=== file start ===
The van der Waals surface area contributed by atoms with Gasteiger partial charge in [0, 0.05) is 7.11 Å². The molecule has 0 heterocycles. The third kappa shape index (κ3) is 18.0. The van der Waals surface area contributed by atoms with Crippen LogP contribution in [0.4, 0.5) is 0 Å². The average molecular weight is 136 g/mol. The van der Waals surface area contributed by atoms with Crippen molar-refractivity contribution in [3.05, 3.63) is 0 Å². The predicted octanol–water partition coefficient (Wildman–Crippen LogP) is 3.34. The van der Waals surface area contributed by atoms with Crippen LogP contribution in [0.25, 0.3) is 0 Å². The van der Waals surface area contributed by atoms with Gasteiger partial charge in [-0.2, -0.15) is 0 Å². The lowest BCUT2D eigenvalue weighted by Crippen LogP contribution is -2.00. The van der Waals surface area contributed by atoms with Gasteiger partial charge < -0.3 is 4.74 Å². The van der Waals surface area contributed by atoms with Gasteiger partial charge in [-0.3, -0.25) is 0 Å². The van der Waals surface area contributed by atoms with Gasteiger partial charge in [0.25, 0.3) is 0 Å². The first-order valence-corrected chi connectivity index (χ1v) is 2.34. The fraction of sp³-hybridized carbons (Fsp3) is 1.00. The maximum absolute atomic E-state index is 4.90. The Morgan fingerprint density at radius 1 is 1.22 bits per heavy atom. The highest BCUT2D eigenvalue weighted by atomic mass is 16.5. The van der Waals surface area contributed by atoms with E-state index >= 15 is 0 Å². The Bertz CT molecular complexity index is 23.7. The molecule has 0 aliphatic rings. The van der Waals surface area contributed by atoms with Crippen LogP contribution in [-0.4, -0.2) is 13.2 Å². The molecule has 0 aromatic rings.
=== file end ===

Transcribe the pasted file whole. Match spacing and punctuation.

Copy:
The van der Waals surface area contributed by atoms with Gasteiger partial charge in [0, 0.05) is 7.11 Å². The molecule has 0 heterocycles. The third kappa shape index (κ3) is 18.0. The van der Waals surface area contributed by atoms with Crippen LogP contribution in [0.4, 0.5) is 0 Å². The average molecular weight is 136 g/mol. The van der Waals surface area contributed by atoms with Crippen molar-refractivity contribution in [3.05, 3.63) is 0 Å². The predicted octanol–water partition coefficient (Wildman–Crippen LogP) is 3.34. The van der Waals surface area contributed by atoms with Crippen LogP contribution in [0.25, 0.3) is 0 Å². The van der Waals surface area contributed by atoms with Gasteiger partial charge in [-0.2, -0.15) is 0 Å². The lowest BCUT2D eigenvalue weighted by Crippen LogP contribution is -2.00. The van der Waals surface area contributed by atoms with Gasteiger partial charge < -0.3 is 4.74 Å². The van der Waals surface area contributed by atoms with Gasteiger partial charge in [-0.3, -0.25) is 0 Å². The van der Waals surface area contributed by atoms with Gasteiger partial charge in [0.25, 0.3) is 0 Å². The first-order valence-corrected chi connectivity index (χ1v) is 2.34. The fraction of sp³-hybridized carbons (Fsp3) is 1.00. The maximum absolute atomic E-state index is 4.90. The Morgan fingerprint density at radius 1 is 1.22 bits per heavy atom. The highest BCUT2D eigenvalue weighted by atomic mass is 16.5. The van der Waals surface area contributed by atoms with E-state index >= 15 is 0 Å². The Bertz CT molecular complexity index is 23.7. The molecule has 0 aliphatic rings. The van der Waals surface area contributed by atoms with Crippen LogP contribution in [-0.4, -0.2) is 13.2 Å². The molecule has 0 aromatic rings.